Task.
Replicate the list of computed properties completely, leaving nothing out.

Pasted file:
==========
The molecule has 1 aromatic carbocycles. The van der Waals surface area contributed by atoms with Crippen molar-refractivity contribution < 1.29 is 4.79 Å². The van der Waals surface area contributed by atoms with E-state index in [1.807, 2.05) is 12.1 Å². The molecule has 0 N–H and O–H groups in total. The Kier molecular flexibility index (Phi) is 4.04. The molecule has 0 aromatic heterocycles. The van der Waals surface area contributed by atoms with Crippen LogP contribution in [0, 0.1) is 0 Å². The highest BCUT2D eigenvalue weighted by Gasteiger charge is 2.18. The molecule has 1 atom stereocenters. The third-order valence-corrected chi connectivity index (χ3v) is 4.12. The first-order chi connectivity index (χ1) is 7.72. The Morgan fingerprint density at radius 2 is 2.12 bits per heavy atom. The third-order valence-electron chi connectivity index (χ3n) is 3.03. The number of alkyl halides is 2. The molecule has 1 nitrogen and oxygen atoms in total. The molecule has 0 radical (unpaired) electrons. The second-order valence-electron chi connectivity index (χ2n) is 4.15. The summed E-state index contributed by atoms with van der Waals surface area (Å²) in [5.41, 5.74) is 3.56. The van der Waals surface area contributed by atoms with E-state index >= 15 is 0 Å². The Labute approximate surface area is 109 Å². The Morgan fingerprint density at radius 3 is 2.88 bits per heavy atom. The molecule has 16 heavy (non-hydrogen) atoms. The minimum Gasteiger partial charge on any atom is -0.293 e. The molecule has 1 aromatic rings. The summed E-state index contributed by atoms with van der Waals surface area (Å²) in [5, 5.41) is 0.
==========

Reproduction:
The molecule has 1 aromatic carbocycles. The van der Waals surface area contributed by atoms with Crippen molar-refractivity contribution < 1.29 is 4.79 Å². The van der Waals surface area contributed by atoms with E-state index in [1.807, 2.05) is 12.1 Å². The molecule has 0 N–H and O–H groups in total. The Kier molecular flexibility index (Phi) is 4.04. The molecule has 0 aromatic heterocycles. The van der Waals surface area contributed by atoms with Crippen LogP contribution in [0, 0.1) is 0 Å². The highest BCUT2D eigenvalue weighted by Gasteiger charge is 2.18. The molecule has 1 atom stereocenters. The third-order valence-corrected chi connectivity index (χ3v) is 4.12. The first-order chi connectivity index (χ1) is 7.72. The Morgan fingerprint density at radius 2 is 2.12 bits per heavy atom. The third-order valence-electron chi connectivity index (χ3n) is 3.03. The number of alkyl halides is 2. The molecule has 1 nitrogen and oxygen atoms in total. The molecule has 0 radical (unpaired) electrons. The second-order valence-electron chi connectivity index (χ2n) is 4.15. The summed E-state index contributed by atoms with van der Waals surface area (Å²) in [5.41, 5.74) is 3.56. The van der Waals surface area contributed by atoms with E-state index >= 15 is 0 Å². The Labute approximate surface area is 109 Å². The Morgan fingerprint density at radius 3 is 2.88 bits per heavy atom. The molecule has 16 heavy (non-hydrogen) atoms. The minimum Gasteiger partial charge on any atom is -0.293 e. The molecule has 1 aromatic rings. The summed E-state index contributed by atoms with van der Waals surface area (Å²) in [5, 5.41) is 0.